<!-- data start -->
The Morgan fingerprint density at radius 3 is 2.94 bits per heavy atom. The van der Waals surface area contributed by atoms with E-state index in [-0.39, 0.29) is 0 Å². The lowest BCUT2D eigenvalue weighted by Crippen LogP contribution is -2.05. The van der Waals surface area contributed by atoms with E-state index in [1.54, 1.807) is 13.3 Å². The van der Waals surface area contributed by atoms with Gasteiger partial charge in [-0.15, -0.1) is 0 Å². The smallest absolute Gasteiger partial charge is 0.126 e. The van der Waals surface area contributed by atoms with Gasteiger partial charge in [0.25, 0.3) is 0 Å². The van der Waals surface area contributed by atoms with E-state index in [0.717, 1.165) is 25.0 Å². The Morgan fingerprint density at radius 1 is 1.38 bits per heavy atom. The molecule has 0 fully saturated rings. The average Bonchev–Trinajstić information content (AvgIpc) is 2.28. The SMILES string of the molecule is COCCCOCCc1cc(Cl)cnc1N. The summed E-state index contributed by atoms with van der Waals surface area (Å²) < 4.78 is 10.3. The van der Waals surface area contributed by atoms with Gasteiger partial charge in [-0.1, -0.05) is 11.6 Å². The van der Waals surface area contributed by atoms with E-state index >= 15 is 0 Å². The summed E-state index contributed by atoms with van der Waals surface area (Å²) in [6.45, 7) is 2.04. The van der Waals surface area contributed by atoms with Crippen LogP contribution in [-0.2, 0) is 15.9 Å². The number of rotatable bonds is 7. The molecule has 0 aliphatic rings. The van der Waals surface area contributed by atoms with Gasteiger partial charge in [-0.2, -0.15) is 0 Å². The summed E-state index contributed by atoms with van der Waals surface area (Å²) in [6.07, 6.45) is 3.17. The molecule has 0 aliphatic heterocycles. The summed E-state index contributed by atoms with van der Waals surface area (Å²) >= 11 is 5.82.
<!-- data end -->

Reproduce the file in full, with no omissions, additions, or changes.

The Morgan fingerprint density at radius 3 is 2.94 bits per heavy atom. The van der Waals surface area contributed by atoms with E-state index in [-0.39, 0.29) is 0 Å². The lowest BCUT2D eigenvalue weighted by Crippen LogP contribution is -2.05. The van der Waals surface area contributed by atoms with E-state index in [1.54, 1.807) is 13.3 Å². The van der Waals surface area contributed by atoms with Gasteiger partial charge in [-0.15, -0.1) is 0 Å². The smallest absolute Gasteiger partial charge is 0.126 e. The van der Waals surface area contributed by atoms with Gasteiger partial charge in [0.25, 0.3) is 0 Å². The van der Waals surface area contributed by atoms with E-state index in [0.717, 1.165) is 25.0 Å². The Morgan fingerprint density at radius 1 is 1.38 bits per heavy atom. The molecule has 0 fully saturated rings. The average Bonchev–Trinajstić information content (AvgIpc) is 2.28. The SMILES string of the molecule is COCCCOCCc1cc(Cl)cnc1N. The summed E-state index contributed by atoms with van der Waals surface area (Å²) < 4.78 is 10.3. The van der Waals surface area contributed by atoms with Gasteiger partial charge in [-0.1, -0.05) is 11.6 Å². The van der Waals surface area contributed by atoms with E-state index >= 15 is 0 Å². The summed E-state index contributed by atoms with van der Waals surface area (Å²) in [6.45, 7) is 2.04. The van der Waals surface area contributed by atoms with Crippen LogP contribution in [-0.2, 0) is 15.9 Å². The number of rotatable bonds is 7. The molecule has 0 aliphatic rings. The van der Waals surface area contributed by atoms with Gasteiger partial charge in [-0.2, -0.15) is 0 Å². The summed E-state index contributed by atoms with van der Waals surface area (Å²) in [6.07, 6.45) is 3.17. The molecule has 0 aliphatic heterocycles. The summed E-state index contributed by atoms with van der Waals surface area (Å²) >= 11 is 5.82.